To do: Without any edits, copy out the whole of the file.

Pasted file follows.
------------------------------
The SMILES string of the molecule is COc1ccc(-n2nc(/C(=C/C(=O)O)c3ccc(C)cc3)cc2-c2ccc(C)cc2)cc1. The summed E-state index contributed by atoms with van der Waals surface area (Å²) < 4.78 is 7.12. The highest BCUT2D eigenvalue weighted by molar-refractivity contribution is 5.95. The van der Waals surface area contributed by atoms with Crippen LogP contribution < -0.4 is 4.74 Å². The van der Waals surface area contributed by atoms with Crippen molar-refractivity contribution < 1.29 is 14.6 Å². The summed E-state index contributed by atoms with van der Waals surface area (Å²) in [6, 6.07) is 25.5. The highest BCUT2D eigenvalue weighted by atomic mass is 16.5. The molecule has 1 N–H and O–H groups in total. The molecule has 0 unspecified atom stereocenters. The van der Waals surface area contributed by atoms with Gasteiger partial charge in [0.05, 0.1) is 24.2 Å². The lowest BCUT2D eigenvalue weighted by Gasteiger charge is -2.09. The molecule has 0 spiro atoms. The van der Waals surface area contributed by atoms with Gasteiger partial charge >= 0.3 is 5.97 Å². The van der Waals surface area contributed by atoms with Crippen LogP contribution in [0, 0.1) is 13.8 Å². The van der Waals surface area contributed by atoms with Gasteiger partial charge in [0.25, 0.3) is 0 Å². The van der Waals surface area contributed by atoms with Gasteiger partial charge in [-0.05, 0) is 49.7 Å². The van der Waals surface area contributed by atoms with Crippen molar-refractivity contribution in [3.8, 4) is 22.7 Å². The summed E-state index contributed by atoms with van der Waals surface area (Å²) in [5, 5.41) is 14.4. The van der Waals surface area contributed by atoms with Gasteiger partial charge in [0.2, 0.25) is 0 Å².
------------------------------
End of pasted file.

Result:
The SMILES string of the molecule is COc1ccc(-n2nc(/C(=C/C(=O)O)c3ccc(C)cc3)cc2-c2ccc(C)cc2)cc1. The summed E-state index contributed by atoms with van der Waals surface area (Å²) < 4.78 is 7.12. The highest BCUT2D eigenvalue weighted by molar-refractivity contribution is 5.95. The van der Waals surface area contributed by atoms with Crippen LogP contribution < -0.4 is 4.74 Å². The van der Waals surface area contributed by atoms with Crippen molar-refractivity contribution < 1.29 is 14.6 Å². The summed E-state index contributed by atoms with van der Waals surface area (Å²) in [6, 6.07) is 25.5. The highest BCUT2D eigenvalue weighted by atomic mass is 16.5. The molecule has 1 N–H and O–H groups in total. The molecule has 0 unspecified atom stereocenters. The van der Waals surface area contributed by atoms with Gasteiger partial charge in [0.05, 0.1) is 24.2 Å². The lowest BCUT2D eigenvalue weighted by Gasteiger charge is -2.09. The molecule has 0 spiro atoms. The van der Waals surface area contributed by atoms with Gasteiger partial charge >= 0.3 is 5.97 Å². The van der Waals surface area contributed by atoms with Crippen LogP contribution in [0, 0.1) is 13.8 Å². The van der Waals surface area contributed by atoms with Gasteiger partial charge in [0.25, 0.3) is 0 Å². The van der Waals surface area contributed by atoms with Gasteiger partial charge in [-0.05, 0) is 49.7 Å². The van der Waals surface area contributed by atoms with Crippen molar-refractivity contribution in [3.8, 4) is 22.7 Å². The summed E-state index contributed by atoms with van der Waals surface area (Å²) in [5, 5.41) is 14.4. The van der Waals surface area contributed by atoms with Gasteiger partial charge in [0.2, 0.25) is 0 Å².